Factory production slips back after rise

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The Independent Online

The recent recovery of the manufacturing sector took a knock today after figures showed a lacklustre start to the second quarter of 2010.

Official figures revealed output dropped 0.4% in April, offsetting gains a month earlier when production jumped 2.2% in the best showing for eight years.



Economists said the latest figures from the Office for National Statistics (ONS) were not cause for alarm as manufacturing output was still up 2.5% on a quarter-on-quarter basis.



Hetal Mehta, senior economic adviser to the Ernst & Young ITEM Club, said there was often volatility in the monthly data, adding that the sector was being supported by a turn in the stock cycle as customers rebuilt inventories.



"In addition, with the pound remaining weak and therefore continuing to boost UK competitiveness, we expect a healthy recovery in manufacturing as the sector ramps up production to meet export orders," she said.



The wider measure of industrial production, which includes mining and quarrying and electricity, gas and water supply, also fell by 0.4% in April, although the figure was 2.1% higher, quarter-on-quarter.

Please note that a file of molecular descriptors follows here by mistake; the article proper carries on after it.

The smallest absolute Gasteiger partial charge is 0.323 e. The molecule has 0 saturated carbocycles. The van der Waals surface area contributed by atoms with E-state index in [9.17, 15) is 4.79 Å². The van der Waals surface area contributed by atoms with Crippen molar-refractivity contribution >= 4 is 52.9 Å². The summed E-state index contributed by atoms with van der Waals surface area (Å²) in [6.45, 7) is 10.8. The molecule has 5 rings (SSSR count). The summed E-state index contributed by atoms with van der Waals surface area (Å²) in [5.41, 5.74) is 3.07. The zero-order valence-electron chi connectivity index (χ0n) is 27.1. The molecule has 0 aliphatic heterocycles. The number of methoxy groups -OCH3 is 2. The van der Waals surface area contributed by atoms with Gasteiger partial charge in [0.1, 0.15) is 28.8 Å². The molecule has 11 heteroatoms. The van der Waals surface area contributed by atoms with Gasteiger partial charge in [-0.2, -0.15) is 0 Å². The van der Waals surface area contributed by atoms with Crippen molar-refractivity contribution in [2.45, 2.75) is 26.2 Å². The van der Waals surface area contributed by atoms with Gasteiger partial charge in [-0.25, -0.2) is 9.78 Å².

The recent strength in the industrial sector has helped put the UK's economic recovery on a firmer footing, with GDP figures for the first quarter upgraded to 0.3% on the back of March's production growth.



In separate figures, the ONS said factory gate prices rose by 0.3% on a month earlier in May, causing the year-on-year increase to slip to 5.7%. Input prices were down 0.6% in the month in reaction to a fall back in oil prices.



Howard Archer, UK economist at IHS Global Insight, said: "Manufacturers do appear in recent months to have been taking advantage of improved activity to push through some price increases and support their margins in the face of recent markedly higher input costs.



"May's reduced increase in producer prices suggests that they may be starting to find it more difficult to do this, which is what we would expect to be the case given substantial excess capacity."

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